Ferret behavior and enrichment (Proceedings)


Healthy ferrets: Inquisitive, alert and curious, bright eyes, will often eat if offered favored treats

Healthy Ferrets

      Inquisitive, Alert and curious, Bright eyes, Will often eat if offered favored treats

           -Ferrets will chew, dig, and investigate

           -Ferrets are either in constant motion or sleeping

Unhealthy Ferrets

      -lifeless, glazed and unfocused eyes, immobile, stop grooming, lack curiosity about their surroundings, isolation from bonded mates

Sensory Behaviors - Ferrets


      -Binocular vision, turn head to see

      -Good vision in low light, not in the dark, difficulty adjusting to bright light


      -Ear canals open after 32 days

      -Respond to high frequency sounds (squeaky toys)

Olfactory –

      -60 – 90 days imprinting; will not eat any other prey

      -Offer variety of food in 1st 6 months

      -Keen sense of smell

Reproductive Behaviors – Ferrets

      -Sexual maturity at 8-12 months of age

      -Increased sexual activity longer light

Males (Hobs)

      -Increased neck biting and pelvic thrusting behavior in play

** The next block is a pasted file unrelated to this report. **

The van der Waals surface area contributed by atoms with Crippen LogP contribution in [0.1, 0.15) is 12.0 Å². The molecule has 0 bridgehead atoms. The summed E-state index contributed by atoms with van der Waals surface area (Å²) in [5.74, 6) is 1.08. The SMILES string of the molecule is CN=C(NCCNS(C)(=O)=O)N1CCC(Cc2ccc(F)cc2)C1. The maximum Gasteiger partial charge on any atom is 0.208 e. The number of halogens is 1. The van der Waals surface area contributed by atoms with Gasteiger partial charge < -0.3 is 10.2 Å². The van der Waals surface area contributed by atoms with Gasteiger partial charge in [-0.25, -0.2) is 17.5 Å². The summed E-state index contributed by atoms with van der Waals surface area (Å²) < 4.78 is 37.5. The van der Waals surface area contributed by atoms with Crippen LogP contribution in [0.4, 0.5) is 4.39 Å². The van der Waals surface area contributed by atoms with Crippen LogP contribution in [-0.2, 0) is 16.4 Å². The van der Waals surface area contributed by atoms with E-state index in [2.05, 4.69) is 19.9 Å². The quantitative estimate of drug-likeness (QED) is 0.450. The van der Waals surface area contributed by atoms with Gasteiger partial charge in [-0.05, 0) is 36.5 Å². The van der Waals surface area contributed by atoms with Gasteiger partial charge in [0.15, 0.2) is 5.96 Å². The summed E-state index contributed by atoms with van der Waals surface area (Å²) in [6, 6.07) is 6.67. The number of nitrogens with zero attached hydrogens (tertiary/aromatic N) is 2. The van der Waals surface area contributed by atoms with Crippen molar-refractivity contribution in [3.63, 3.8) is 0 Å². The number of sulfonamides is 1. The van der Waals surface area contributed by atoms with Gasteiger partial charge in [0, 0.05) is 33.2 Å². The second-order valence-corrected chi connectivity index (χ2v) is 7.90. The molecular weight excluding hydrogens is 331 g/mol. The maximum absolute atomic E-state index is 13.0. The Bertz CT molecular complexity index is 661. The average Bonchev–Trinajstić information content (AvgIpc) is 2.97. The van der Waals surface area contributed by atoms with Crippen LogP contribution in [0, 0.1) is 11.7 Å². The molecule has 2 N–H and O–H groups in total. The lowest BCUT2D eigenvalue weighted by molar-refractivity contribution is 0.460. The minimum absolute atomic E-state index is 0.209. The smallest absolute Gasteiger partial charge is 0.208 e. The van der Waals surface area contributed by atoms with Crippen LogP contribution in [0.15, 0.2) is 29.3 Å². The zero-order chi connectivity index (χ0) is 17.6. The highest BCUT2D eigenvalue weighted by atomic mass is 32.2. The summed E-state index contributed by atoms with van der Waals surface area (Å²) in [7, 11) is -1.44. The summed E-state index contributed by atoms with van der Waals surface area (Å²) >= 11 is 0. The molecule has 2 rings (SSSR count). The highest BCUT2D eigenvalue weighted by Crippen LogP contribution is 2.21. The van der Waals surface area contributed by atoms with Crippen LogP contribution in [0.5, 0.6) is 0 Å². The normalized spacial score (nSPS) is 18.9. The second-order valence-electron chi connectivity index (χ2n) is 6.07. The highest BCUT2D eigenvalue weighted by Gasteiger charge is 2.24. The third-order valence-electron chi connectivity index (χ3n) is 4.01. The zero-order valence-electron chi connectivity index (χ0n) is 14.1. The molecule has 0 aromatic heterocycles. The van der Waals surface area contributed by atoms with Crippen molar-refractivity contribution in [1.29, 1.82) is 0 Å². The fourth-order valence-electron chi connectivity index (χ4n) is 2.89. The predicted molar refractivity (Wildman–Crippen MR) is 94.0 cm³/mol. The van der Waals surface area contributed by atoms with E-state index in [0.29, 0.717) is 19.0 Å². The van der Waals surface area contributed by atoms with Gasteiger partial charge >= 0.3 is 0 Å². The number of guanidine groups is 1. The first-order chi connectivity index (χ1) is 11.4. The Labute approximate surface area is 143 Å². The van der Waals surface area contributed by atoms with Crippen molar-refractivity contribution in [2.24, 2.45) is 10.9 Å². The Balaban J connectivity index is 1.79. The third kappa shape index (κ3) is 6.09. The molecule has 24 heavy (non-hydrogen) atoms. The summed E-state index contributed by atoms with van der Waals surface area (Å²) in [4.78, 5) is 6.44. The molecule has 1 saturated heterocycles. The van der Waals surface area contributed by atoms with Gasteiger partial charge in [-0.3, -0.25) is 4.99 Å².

-Increased scent gland marking

      -Intromission 30 minutes to 3 hours

Females (Jills)

      -Little estrus assoc. behavioral changes - more excitable & nervous, sleep less, and eat less

      -Swollen vulva, flaccid/submissive when ready to breed

      -Remains in estrus until bred, OVH or medical intervention – severe anemia d/t hyperestrinism

Communication Behaviors - Ferrets

      -Anal drag, wiping, body rubbing

Provides Info on Sex and Hormonal Activity

      -Back up and defecate in a corner

      -Bark – loud chirp of fear or excitement

      -Hiss – fear, anger, frustration, warning

      -Greet new ferret by sniffing anal, neck and shoulder area

      -Scream – high pitched screech depicting fear or pain, during seizures

      -Dook, chuckling, buck – series of chortles depicting excitement, happiness

      -Piloerection of tail – anger, fear excitement = "brush tail", often with arched back and a hiss or screech

Social Behaviors

      -Ferrets are also very social but can live well alone if given play time and human interaction

      -Some fighting with new ferrets

      -Can put Ferretone™ on neck of ferrets that are being introduced

Grooming Behaviors – Ferrets

      -Self grooming by licking and nibbling

      -Mutual grooming especially around head and ears

      -Trichobezoars are common

Lack of grooming


      Arthritis or Other Pain


      Orofacial pathology

      Intense pruritis/parasites

      Lethargy (insulinoma in ferrets)

      Diarrhea/Fecal matting

Eating Behaviors – Ferrets

      -Obligate carnivore

      -GI transit time = 3 hours

      -Needs conc. diet high in protein/fat and low in fiber

      -Snack throughout the day, eat more and gain weight in winter

      -Do not feed simple carbs. or sugars

      -Lack of food – polydipsia, Lack of water - anorexia

      -Counsel owners about how food and water is provided and maintained

Elimination Behaviors - Ferrets